The share of teenagers working summer jobs had dwindled for years, but the numbers have come back a bit in the past couple of years. It is a change applauded by educators and financial advisers alike.
“Summer jobs are a great idea,” said Laura Levine, chief executive of the JumpStart Coalition, a nonprofit that promotes financial literacy. “Money management begins with how to get that money in the first place.”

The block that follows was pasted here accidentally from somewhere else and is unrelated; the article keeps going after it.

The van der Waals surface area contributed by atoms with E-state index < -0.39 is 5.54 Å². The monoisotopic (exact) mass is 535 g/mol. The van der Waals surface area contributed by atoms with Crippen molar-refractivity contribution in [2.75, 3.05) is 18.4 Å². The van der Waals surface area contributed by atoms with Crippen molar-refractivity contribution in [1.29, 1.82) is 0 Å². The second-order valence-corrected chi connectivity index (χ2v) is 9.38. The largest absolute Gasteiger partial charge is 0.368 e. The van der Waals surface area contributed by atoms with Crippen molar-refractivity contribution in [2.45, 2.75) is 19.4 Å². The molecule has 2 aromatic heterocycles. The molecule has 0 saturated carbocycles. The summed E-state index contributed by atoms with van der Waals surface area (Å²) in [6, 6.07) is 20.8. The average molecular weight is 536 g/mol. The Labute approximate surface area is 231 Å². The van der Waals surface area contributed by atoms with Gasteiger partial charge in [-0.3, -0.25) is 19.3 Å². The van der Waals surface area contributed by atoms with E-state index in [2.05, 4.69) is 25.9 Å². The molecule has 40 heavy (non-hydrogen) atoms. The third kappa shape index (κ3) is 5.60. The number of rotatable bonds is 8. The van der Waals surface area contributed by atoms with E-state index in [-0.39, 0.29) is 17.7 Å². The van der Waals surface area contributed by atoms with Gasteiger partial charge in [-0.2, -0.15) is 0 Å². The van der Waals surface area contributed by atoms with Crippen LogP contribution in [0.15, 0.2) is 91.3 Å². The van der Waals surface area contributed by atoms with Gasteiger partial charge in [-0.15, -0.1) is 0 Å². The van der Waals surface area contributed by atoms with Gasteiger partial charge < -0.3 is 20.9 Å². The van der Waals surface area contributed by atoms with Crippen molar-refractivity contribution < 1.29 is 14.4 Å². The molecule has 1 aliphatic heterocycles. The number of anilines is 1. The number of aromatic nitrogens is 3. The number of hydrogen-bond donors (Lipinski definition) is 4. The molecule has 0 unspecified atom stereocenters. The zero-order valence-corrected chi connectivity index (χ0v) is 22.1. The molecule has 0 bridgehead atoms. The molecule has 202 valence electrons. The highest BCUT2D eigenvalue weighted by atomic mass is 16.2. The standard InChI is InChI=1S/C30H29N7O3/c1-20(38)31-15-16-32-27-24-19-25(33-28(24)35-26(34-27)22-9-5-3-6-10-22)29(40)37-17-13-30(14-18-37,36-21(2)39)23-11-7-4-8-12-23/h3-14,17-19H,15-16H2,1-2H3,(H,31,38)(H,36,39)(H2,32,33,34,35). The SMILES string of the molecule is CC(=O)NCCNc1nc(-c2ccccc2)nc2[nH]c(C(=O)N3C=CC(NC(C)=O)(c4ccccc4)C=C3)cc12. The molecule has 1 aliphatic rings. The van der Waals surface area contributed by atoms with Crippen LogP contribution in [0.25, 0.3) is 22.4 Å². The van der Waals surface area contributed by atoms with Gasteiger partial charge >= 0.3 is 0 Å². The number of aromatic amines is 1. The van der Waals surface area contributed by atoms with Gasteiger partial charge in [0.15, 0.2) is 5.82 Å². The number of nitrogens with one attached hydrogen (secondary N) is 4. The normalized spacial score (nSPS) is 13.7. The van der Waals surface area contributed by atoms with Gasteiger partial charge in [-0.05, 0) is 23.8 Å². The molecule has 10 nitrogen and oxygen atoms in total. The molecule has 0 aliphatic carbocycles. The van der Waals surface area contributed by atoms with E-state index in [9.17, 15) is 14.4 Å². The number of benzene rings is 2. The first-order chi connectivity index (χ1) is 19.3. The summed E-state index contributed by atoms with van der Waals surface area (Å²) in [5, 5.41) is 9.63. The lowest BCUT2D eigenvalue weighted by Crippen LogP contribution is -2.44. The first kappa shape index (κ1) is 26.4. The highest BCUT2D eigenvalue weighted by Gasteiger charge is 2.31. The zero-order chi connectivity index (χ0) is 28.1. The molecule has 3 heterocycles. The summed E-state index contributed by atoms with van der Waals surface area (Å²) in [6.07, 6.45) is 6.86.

Working a summer job is less common among teenagers than it once was, according to an analysis published this month by the Pew Research Center.